For the benefit of their vast acquaintance out." side of Toledo, I announce that Charley Ward, “Noisy" Clark and Tommy Moore are still hold ing down the Sunday Courier-Journal.
SAN MATEO, CAL. At the recent election R. H. Jury, editor and proprietor of the San Mateo Leader, and a member of No. 624, the local branch of the International Typographical Union, was chosen to repre. sent this district in the lower branch of the legis
lature by a majority of 1,085 votes, the largest ever given a candidate for a polit. ical office since the organization of the county. In addition to his business as editor and publisher, he has held the office of city clerk ever since the city was incorporated, some twelve years ago.
Although a young R. H. Jury.
man, he has by industry and frugality already acquired a competency, and deserves credit for the success he has achieved. By no means has his path been strewn with roses, as he had a hard, up-hill fight before things began to come his way. As a boy, in 1882, he began his printorial career as "devil" in the office of the Eureka (Nev.) Sentinel, and lived at the home of the proprietor. Soon after the printers went on a strike, and although a raise in wages and other alluring promises were made to induce him to remain in the office, he refused, and went out with the strikers, and not only lost his job, but his home as well. In 1886 he was employed on the San Jose (Cal.) Mercury, and while in this position presided at a meeting of printers which resulted in the formation of a union, of which he was a charter member, serving as its secretarytreasurer for three terms. In 1889 he established the San Mateo Leader, San Mateo county, California, and succeeded from the start. Although an employer, he retained his membership in the San Jose Union, which he so ably helped to organize, until No. 521, at Palo Alto, came into existence, when he withdrew his card and deposited it in the new union. He is now both an honorary and act. new union. He is now both an ive member of No. 624, of San Mateo, Cal. Mr. Jury during his printorial career has been loyal to the cause of unionism, and the label is carried at the head of the editorial columns of his paper. His record as a member of the California legislature will be, as it has been in the past, clean, upright and manly. He has hosts of friends, who predict that his popularity and usefulness will not end when the session is over, but if he chooses he may cut some ice in the general state election two years hence.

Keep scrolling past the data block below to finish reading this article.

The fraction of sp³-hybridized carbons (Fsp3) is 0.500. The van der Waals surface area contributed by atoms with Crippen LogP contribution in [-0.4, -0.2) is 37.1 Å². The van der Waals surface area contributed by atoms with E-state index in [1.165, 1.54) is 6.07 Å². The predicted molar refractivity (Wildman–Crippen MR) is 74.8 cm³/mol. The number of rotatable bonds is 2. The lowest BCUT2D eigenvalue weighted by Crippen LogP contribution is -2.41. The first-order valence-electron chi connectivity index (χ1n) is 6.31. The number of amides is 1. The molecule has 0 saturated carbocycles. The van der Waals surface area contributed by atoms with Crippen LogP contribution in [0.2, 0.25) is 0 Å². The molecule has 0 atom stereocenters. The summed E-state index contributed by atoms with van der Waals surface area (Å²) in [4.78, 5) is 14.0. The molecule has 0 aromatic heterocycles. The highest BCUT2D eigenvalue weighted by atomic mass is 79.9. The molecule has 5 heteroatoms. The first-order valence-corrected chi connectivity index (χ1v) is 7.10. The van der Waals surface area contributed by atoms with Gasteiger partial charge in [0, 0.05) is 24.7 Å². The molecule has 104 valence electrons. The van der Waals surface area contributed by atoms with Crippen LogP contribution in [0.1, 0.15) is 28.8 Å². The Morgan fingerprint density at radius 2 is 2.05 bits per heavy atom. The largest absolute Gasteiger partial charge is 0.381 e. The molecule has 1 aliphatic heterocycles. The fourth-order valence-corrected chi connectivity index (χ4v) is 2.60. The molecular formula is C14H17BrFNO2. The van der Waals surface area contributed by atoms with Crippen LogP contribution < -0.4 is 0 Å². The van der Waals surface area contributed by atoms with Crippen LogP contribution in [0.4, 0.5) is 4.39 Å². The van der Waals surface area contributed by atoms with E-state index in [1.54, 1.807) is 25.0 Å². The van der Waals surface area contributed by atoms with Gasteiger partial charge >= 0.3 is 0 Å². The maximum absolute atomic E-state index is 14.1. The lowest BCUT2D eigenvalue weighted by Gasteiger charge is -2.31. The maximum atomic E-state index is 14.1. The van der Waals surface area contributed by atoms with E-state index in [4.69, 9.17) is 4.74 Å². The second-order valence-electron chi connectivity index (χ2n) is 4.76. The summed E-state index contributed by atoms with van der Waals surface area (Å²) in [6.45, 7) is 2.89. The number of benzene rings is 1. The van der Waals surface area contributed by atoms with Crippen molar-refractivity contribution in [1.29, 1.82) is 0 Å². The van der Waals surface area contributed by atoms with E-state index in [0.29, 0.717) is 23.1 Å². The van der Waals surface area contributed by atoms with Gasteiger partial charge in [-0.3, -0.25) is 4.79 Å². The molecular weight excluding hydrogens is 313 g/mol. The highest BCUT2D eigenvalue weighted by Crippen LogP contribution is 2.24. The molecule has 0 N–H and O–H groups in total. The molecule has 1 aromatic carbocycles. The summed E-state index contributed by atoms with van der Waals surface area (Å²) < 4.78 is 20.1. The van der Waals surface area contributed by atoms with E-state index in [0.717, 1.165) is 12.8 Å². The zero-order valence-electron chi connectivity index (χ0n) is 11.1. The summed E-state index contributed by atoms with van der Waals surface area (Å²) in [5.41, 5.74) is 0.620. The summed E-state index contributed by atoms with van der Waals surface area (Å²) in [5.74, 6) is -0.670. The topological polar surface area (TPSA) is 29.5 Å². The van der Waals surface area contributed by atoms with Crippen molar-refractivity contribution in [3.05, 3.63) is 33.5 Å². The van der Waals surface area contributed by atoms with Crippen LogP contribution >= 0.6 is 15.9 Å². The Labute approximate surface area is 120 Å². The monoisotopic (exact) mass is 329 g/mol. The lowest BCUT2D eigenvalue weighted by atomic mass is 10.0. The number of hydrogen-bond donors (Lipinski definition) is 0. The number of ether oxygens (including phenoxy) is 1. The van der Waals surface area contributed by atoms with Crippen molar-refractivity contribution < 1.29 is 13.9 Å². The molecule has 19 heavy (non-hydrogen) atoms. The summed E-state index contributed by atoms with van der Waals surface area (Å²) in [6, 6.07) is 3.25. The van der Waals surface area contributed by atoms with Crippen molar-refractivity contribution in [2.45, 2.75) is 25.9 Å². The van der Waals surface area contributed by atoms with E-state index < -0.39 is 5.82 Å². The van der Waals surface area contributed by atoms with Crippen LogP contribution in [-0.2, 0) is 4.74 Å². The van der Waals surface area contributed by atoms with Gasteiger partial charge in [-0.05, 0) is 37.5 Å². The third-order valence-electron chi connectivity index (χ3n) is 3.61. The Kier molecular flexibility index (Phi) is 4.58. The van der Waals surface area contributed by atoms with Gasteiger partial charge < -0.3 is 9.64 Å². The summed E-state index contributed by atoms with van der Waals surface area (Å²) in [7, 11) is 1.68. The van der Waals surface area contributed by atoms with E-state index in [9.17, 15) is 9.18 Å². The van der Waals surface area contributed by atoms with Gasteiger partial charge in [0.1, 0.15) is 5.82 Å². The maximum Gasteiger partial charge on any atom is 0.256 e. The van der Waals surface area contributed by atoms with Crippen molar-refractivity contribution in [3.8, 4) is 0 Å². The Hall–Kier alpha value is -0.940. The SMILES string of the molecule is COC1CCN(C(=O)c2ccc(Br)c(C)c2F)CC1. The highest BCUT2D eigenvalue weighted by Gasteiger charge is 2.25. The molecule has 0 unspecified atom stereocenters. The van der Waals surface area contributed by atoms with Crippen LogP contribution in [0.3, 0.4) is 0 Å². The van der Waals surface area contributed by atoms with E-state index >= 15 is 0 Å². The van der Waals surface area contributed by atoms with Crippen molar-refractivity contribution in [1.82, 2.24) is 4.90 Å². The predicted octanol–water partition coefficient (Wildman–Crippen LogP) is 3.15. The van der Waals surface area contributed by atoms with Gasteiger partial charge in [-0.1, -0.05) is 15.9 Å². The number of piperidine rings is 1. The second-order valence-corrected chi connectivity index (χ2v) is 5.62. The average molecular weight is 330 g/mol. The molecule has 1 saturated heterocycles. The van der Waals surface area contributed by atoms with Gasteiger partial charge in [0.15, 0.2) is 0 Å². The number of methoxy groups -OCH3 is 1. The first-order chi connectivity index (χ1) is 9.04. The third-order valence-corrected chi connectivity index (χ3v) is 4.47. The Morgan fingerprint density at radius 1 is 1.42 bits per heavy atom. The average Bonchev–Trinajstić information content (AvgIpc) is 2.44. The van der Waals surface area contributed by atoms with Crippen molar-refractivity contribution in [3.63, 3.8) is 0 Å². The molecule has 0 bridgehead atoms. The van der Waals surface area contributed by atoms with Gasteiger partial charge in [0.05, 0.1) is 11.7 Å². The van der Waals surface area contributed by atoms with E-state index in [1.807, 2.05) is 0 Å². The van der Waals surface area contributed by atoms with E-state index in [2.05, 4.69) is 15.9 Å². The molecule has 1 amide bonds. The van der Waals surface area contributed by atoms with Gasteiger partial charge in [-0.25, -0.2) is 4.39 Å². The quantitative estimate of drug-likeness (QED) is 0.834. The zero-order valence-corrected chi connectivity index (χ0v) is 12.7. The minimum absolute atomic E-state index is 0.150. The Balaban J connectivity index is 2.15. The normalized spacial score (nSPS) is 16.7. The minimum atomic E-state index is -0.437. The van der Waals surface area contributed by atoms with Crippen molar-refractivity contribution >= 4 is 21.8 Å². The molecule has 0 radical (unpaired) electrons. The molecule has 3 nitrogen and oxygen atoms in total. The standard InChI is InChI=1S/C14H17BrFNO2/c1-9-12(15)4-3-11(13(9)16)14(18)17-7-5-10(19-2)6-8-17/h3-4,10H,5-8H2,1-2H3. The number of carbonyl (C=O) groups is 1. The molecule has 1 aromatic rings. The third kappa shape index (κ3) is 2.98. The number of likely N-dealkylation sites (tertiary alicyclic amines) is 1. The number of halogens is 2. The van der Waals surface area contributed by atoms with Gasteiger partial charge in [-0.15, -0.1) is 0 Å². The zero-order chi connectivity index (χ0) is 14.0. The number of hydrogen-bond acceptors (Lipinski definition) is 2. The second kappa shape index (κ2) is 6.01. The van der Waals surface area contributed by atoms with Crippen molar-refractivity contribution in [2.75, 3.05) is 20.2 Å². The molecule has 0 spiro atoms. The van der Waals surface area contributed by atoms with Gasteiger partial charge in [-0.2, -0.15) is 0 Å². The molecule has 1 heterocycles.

Edw. E. CORDY.
ELIZABETH, N. J. It's just like a New Year's gift.
Here's for a happy and prosperous New Year to all.
There are nine printshops in the jurisdiction of No. 150, all working under agreements with the union and using the allied label. Not one non union compositor or pressman at work in the city. How is that for a solid front?
With the New Year comes the shorter workday -eight and one-half hours five days in the week and eight hours on Saturday.
The by-laws committee, after nearly a year of existence, submitted its final report at the January meeting, and, according to an alleged joker, "is now was."
Majority for, 14,085. The sixth proposition “appears to be carried."
Is it possible that those who voted the other way really didn't want a shorter workday?
President Schultz and Brother McCarthy have
best wishes were extended by a large number of friends. Mr. and Mrs. Miller enjoyed a bridal trip to Washington, Philadelphia, New York and Albany. They are now at home to their friends on Tuesdays at 64 Park avenue.
Sidney H. Cluxton, who for the past year has been the machinist in the office of the Democrat and Chronicle, has received a position as linotype machinist in the government office at Washington, and left for that city on December 10. Mr. Cluxton took the recent civil service examination and his rating was 96.6. His appointment followed immediately on the announcement of his rating. Since coming to Rochester Mr. Cluxton has, by his kindly manner, made a host of friends, and while regretting his departure, one and all congratulate him on his promotion to a larger field of usefulness. He is succeeded by P. J. Donohue, of the Syracuse Post-Standard.
The Cummings memorial library project is a most laudable one, and should receive the financial assistance of every union printer in the land.
M. A. WHITMORE.